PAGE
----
"Projects" at georgesbasement.com

Oufitting a Sebastian treadle lathe, continued
Part B. Making the threading dial that is essential to permit moving the carriage back to take another threading cut without losing the registry between the gears and the lead screw, so as to avoid having to reverse the lathe while keeping the half nuts engaged.
Roughing out the frame of the threading dial

   A chunk of scrap steel was hacksawed and then drilled to enable breaking out the waste between the the upper and lower fork.
Partially completed threading dial
   Here the threading dial is partially assembled to test its fit and clearance next to the half nuts.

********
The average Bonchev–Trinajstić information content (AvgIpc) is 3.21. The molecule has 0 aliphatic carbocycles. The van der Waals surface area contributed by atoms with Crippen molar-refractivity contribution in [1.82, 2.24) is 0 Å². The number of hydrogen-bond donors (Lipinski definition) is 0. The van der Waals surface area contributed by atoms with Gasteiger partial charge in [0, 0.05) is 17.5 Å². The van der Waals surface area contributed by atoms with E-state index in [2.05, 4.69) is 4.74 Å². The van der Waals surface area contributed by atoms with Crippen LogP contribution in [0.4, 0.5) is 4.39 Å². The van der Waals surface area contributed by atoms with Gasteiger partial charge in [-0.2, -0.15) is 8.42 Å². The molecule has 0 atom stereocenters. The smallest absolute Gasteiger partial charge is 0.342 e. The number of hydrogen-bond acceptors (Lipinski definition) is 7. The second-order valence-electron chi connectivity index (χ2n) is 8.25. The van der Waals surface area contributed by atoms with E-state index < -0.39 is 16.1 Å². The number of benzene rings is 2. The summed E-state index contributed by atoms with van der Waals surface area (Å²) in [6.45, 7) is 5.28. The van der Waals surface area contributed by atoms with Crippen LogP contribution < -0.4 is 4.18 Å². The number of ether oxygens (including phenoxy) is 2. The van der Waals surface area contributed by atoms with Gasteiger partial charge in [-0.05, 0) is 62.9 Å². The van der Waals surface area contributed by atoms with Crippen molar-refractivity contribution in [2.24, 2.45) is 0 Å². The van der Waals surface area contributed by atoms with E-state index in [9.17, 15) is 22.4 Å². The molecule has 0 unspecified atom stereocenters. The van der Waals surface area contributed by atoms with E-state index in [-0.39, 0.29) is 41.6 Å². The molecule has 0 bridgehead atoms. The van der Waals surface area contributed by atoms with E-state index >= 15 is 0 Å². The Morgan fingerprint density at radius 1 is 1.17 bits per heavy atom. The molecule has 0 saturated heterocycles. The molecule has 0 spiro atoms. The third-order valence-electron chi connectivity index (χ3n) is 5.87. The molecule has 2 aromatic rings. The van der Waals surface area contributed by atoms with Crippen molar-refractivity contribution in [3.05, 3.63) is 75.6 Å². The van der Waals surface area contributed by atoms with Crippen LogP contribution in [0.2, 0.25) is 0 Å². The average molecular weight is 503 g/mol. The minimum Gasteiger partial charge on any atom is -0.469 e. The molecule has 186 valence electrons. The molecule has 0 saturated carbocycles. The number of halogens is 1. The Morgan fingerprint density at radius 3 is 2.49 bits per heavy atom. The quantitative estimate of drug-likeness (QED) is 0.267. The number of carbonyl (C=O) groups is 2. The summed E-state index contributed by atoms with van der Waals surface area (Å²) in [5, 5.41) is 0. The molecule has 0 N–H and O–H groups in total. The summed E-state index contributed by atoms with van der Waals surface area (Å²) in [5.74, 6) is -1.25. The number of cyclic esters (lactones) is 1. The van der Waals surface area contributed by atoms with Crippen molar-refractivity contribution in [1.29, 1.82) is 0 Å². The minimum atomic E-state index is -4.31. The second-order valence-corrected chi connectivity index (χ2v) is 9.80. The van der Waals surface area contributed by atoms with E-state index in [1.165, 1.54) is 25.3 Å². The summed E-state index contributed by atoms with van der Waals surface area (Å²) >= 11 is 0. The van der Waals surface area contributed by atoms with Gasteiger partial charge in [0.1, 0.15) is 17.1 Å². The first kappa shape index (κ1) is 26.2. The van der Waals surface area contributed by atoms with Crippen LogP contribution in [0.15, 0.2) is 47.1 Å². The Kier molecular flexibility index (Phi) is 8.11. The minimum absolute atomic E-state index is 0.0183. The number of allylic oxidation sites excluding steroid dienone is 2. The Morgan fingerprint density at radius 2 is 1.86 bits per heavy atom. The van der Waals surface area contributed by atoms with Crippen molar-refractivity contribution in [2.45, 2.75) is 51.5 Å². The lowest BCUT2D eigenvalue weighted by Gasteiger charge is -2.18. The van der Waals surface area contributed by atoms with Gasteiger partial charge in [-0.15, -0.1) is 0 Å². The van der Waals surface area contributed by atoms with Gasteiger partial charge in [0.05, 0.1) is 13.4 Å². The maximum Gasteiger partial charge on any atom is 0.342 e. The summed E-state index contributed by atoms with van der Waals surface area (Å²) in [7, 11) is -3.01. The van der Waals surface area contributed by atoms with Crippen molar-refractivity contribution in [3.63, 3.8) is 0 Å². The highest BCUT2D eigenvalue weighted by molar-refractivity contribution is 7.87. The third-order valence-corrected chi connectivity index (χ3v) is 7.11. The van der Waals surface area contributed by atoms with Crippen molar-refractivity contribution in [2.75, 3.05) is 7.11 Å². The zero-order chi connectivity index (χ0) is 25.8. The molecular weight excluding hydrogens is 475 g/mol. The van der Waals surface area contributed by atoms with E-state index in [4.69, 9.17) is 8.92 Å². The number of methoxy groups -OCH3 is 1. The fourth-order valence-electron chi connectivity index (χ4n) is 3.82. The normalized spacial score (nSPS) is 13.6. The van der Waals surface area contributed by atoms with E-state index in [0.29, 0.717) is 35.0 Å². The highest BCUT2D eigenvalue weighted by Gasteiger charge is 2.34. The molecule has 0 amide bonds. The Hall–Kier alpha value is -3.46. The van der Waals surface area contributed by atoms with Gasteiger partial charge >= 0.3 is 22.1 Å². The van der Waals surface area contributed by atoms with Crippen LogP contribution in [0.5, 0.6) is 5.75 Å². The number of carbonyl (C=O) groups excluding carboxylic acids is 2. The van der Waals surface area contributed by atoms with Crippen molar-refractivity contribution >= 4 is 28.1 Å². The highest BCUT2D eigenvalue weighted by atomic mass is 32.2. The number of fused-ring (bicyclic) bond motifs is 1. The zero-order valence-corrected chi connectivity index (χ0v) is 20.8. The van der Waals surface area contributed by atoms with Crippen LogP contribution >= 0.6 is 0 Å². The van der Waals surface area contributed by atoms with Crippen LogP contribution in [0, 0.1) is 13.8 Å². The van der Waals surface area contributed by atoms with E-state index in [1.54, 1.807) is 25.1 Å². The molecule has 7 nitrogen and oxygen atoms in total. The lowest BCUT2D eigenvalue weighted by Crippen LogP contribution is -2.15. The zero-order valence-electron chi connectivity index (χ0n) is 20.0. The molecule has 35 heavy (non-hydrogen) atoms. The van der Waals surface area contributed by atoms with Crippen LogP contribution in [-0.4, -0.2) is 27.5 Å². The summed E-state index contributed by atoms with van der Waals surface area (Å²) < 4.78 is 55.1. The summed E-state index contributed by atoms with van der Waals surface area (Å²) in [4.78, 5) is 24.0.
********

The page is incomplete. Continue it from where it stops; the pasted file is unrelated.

The axis of the dial's spindle is tilted three degrees to match the helix angle of the lead screw.
Bottom view showing attachment of threading dial
   The threading dial is clamped in place with a turned-down Allen-head shoulder screw.

   The plain spur gear rotates on a bronze bushing to which it is held by a cotter key.
The following pair of images shows the completed threading dial.
The lead screw has a prime number of threads per inch (i.e., 5 tpi) and the spur gear of the threading dial has twenty teeth, so the gear train comes into alignment with an even number of threads being cut four times in each revolution of the dial, i.e., every inch along the lead screw, as marked at right below.
Partially completed threading dial in place
Completed threading dial in context
Next: Making another necessary accessory, the crossfeed threading stop.